Sociable weaver nests – Kalahari icons
The Kalahari invokes many vivid images, but none more so than a silhouetted camelthorn tree complete with sociable weaver nest in a red sunset.
Sleeping under the stars at Naledi
Elevated above a valley with wraparound views, Naledi is for the true adventurer who yearns to sleep beneath the southern Kalahari’s brilliant blanket of stars in safety and seclusion.
Sustainability – the journey continues
To help Tswalu measure and assess its sustainability goals, Tswalu retains the services of an independent sustainability officer, Julie Cheetham. This is the first of what we hope will become regular, thought-provoking contributions by Julie, tracking...
Primary health care for all
Tswalu’s health care centre provides free primary health care services not only to all staff and their families on the reserve but to anyone in need in the remote, rural communities surrounding the property.
Take a photographic safari
While Tswalu guarantees a private vehicle and dedicated, experienced guiding team with every booking, those who are really serious about taking wildlife photos will appreciate the introduction of a fully equipped photographic safari vehicle and specialist guide.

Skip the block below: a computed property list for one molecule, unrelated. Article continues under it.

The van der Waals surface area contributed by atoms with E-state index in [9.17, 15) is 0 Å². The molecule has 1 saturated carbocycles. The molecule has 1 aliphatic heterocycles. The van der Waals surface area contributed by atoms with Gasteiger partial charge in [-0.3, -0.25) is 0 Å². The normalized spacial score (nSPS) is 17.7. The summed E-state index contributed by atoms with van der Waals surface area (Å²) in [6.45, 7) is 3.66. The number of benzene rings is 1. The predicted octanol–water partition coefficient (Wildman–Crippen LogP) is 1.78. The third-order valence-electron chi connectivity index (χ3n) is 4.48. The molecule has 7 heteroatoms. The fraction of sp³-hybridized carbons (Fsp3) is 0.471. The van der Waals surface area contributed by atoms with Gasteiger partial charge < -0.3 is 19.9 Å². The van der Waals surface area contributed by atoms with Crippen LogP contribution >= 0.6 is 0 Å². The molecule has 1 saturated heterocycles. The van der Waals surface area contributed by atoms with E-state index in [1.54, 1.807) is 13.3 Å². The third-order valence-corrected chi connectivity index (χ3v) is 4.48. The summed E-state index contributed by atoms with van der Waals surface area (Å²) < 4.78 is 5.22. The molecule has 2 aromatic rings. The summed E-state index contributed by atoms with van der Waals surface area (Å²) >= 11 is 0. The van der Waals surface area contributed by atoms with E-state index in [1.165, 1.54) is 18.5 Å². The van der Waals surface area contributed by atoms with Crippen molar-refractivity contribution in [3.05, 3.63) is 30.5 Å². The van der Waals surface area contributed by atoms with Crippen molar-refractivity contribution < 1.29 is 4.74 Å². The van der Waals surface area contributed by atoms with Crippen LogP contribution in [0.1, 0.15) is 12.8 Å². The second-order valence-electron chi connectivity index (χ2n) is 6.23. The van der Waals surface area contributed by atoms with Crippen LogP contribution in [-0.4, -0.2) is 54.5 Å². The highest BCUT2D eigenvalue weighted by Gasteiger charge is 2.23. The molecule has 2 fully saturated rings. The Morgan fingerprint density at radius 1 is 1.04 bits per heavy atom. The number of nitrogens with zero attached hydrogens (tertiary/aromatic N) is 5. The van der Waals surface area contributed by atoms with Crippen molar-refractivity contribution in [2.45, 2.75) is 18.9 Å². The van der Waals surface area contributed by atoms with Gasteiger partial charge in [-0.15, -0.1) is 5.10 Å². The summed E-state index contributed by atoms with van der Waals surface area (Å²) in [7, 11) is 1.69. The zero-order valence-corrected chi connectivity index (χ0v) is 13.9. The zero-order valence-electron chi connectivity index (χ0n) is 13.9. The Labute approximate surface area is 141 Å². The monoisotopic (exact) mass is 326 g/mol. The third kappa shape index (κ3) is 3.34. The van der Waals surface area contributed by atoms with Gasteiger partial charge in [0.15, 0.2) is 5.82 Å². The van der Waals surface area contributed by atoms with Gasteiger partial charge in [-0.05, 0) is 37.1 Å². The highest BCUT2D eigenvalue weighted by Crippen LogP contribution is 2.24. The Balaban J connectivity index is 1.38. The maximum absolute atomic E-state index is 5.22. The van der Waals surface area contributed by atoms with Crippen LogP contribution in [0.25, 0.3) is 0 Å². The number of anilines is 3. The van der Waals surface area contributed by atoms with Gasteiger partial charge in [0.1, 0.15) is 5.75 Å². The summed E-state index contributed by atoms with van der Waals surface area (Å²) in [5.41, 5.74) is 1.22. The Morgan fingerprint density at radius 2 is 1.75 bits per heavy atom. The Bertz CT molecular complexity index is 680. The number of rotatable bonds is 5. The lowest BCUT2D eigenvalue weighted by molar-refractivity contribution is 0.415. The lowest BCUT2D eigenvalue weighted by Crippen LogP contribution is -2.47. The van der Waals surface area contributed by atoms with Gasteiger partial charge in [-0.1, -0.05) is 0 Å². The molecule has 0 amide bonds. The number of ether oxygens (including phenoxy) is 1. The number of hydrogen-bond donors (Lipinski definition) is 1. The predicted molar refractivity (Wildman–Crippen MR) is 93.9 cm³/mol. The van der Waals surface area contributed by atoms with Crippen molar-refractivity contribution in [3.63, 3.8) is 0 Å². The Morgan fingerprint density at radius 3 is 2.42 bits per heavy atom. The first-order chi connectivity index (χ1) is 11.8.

Conserving the Desert black rhino
Tswalu Kalahari Reserve is regarded as one of Africa’s great conservation stories, not only through the preservation of the southern Kalahari’s diverse habitats but also the protection of many rare and critically endangered species. One such species is the Desert black rhino.
From conservation student to conservator
Conservator Prince Ngomane’s dream to protect the natural environment and to work at the cutting edge of conservation is coming true at Tswalu Kalahari. ‘It doesn’t matter where you start in life. Never give up on your dreams,’ believes Prince.
Finding Tswalu’s elusive species
Tswalu is one of the best places on the continent to see five of the most elusive species in Africa, namely aardvark, pangolin, brown hyena, aardwolf and bat-eared fox. Game drives here provide up-close sightings of species that prove highly elusive elsewhere.
Three of South Africa’s nine vulture species, including the once-prolific White-backed vulture, have declined to such an extent that they are regarded as Critically Endangered by the International Union for the Conservation of Nature (IUCN).